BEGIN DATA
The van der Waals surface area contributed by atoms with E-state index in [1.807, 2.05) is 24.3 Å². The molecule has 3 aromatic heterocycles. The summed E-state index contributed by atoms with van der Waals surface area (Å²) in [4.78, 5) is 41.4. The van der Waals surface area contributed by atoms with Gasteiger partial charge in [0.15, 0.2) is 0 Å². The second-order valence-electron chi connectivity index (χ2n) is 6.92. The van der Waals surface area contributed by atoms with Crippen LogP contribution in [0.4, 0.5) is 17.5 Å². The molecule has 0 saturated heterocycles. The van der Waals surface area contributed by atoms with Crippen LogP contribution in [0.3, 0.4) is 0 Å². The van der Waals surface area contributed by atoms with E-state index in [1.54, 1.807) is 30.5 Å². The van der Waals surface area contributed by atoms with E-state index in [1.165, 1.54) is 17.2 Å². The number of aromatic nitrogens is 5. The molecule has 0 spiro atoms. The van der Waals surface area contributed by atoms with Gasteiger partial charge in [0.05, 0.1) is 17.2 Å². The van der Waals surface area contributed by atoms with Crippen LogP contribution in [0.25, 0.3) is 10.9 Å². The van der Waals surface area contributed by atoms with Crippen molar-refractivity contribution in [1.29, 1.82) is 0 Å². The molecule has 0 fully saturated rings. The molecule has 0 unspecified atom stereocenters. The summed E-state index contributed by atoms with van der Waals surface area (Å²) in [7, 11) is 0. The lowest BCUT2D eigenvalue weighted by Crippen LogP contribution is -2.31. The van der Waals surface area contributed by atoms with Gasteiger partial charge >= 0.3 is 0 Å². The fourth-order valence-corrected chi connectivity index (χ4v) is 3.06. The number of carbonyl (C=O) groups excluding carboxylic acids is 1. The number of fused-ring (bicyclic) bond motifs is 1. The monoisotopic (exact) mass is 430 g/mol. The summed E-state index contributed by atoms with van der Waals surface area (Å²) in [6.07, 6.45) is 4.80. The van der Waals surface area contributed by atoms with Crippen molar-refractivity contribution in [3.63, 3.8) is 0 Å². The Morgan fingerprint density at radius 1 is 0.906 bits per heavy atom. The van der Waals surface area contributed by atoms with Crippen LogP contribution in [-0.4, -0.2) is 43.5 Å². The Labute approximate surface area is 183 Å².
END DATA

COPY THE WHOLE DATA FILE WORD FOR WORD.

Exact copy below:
The van der Waals surface area contributed by atoms with E-state index in [1.807, 2.05) is 24.3 Å². The molecule has 3 aromatic heterocycles. The summed E-state index contributed by atoms with van der Waals surface area (Å²) in [4.78, 5) is 41.4. The van der Waals surface area contributed by atoms with Gasteiger partial charge in [0.15, 0.2) is 0 Å². The second-order valence-electron chi connectivity index (χ2n) is 6.92. The van der Waals surface area contributed by atoms with Crippen LogP contribution in [0.4, 0.5) is 17.5 Å². The molecule has 0 saturated heterocycles. The van der Waals surface area contributed by atoms with Crippen LogP contribution in [0.3, 0.4) is 0 Å². The van der Waals surface area contributed by atoms with E-state index in [1.54, 1.807) is 30.5 Å². The van der Waals surface area contributed by atoms with E-state index in [1.165, 1.54) is 17.2 Å². The number of aromatic nitrogens is 5. The molecule has 0 spiro atoms. The van der Waals surface area contributed by atoms with Gasteiger partial charge in [0.05, 0.1) is 17.2 Å². The van der Waals surface area contributed by atoms with Crippen LogP contribution in [0.25, 0.3) is 10.9 Å². The van der Waals surface area contributed by atoms with Crippen molar-refractivity contribution in [1.29, 1.82) is 0 Å². The molecule has 0 fully saturated rings. The molecule has 0 unspecified atom stereocenters. The summed E-state index contributed by atoms with van der Waals surface area (Å²) in [7, 11) is 0. The lowest BCUT2D eigenvalue weighted by Crippen LogP contribution is -2.31. The van der Waals surface area contributed by atoms with Gasteiger partial charge >= 0.3 is 0 Å². The fourth-order valence-corrected chi connectivity index (χ4v) is 3.06. The number of carbonyl (C=O) groups excluding carboxylic acids is 1. The number of fused-ring (bicyclic) bond motifs is 1. The monoisotopic (exact) mass is 430 g/mol. The summed E-state index contributed by atoms with van der Waals surface area (Å²) in [6.07, 6.45) is 4.80. The van der Waals surface area contributed by atoms with Crippen molar-refractivity contribution in [3.63, 3.8) is 0 Å². The Morgan fingerprint density at radius 1 is 0.906 bits per heavy atom. The van der Waals surface area contributed by atoms with Crippen LogP contribution in [-0.4, -0.2) is 43.5 Å². The Labute approximate surface area is 183 Å².